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Foot Ankle Int. 2013 Feb;34(2):228-33. doi: 10.1177/1071100712466849. Epub 2013 Jan 11.

Reliability and validity of a mobile phone for radiographic assessment of ankle injuries: a randomized inter- and intraobserver agreement study.

Author information

1
UNC Hospitals, Chapel Hill, NC, USA. josh.tennant@gmail.com

Abstract

BACKGROUND:

Current mobile phone technology may allow orthopaedic surgeons to make clinical decisions using radiographs viewed on a small mobile device screen. The purpose of this study was to examine the reliability and validity of interpreting ankle fracture images viewed on a mobile device and a computer monitor, with a hypothesis that the agreement in clinical decision making between the mobile device and computer monitor would be high.

METHODS:

A randomized interobserver and intraobserver reliability study was conducted in which 16 mortise and lateral ankle images representing a severity spectrum of malleolar ankle, plafond, and extra-articular tibial fractures were shown to volunteer orthopaedic surgeons on both an Apple fourth-generation iPod Touch and a 23-inch liquid crystal display (LCD) computer monitor. Participants answered a multiple-choice questionnaire for each image regarding diagnosis, severity, need for higher level imaging, need for acute inpatient versus outpatient management, and plan of treatment. Inter- and intraobserver reliability was assessed by kappa (κ), multirater kappa statistics, and intraclass correlation coefficient (ICC).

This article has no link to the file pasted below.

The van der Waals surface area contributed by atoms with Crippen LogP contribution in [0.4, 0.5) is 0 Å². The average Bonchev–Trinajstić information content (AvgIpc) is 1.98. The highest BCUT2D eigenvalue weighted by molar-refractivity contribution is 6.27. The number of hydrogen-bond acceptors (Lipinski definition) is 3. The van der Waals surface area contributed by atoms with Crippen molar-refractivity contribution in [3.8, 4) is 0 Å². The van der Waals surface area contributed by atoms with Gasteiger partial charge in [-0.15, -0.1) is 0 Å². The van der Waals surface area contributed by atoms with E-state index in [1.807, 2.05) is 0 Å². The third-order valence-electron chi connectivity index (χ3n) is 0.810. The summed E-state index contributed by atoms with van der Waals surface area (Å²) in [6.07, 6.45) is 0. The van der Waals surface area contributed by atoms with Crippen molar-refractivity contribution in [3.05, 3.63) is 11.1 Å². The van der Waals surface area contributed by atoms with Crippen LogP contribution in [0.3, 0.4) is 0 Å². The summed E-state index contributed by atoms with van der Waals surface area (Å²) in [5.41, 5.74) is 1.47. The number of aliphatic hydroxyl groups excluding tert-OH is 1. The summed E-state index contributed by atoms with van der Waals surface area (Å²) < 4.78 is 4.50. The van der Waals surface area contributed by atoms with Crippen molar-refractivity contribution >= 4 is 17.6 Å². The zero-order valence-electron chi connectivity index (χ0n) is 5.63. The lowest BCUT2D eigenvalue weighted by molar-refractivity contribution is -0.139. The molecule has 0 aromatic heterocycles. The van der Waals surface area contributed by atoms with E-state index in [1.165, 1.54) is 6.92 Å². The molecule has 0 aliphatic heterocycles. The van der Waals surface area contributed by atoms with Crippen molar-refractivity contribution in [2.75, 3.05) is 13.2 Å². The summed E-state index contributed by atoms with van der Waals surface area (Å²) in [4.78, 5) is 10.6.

RESULTS:

Ninety-three orthopaedic surgeon volunteers completed the study. Excellent intraobserver agreement (κ ≥ 0.8) was found for all variables measured, including diagnosis (median κ = 0.84), need for computed tomography scan (κ = 0.86), need for reduction (κ = 0.82), treatment setting (κ = 0.82), and treatment type (κ = 0.87). Interobserver agreement was consistent between the mobile device and computer screen. Interobserver agreement for the severity assessment had a slightly higher ICC for the mobile device compared with the computer monitor (ICC = 0.83 vs 0.79). Sixty-seven percent (62/93) said at the completion of the study they were "completely" or "very" comfortable using a mobile device as a primary viewing device for new emergency room, inpatient, or transfer request consults.

CONCLUSIONS:

Strong reliability for radiographic assessment of ankle injuries existed between a 23-inch computer monitor and a handheld mobile device. Further study is warranted to validate the technology to apply to other anatomic locations and imaging modalities.

LEVEL OF EVIDENCE:

Level II, diagnostic study.

PMID:
23413062
DOI:
10.1177/1071100712466849
[Indexed for MEDLINE]
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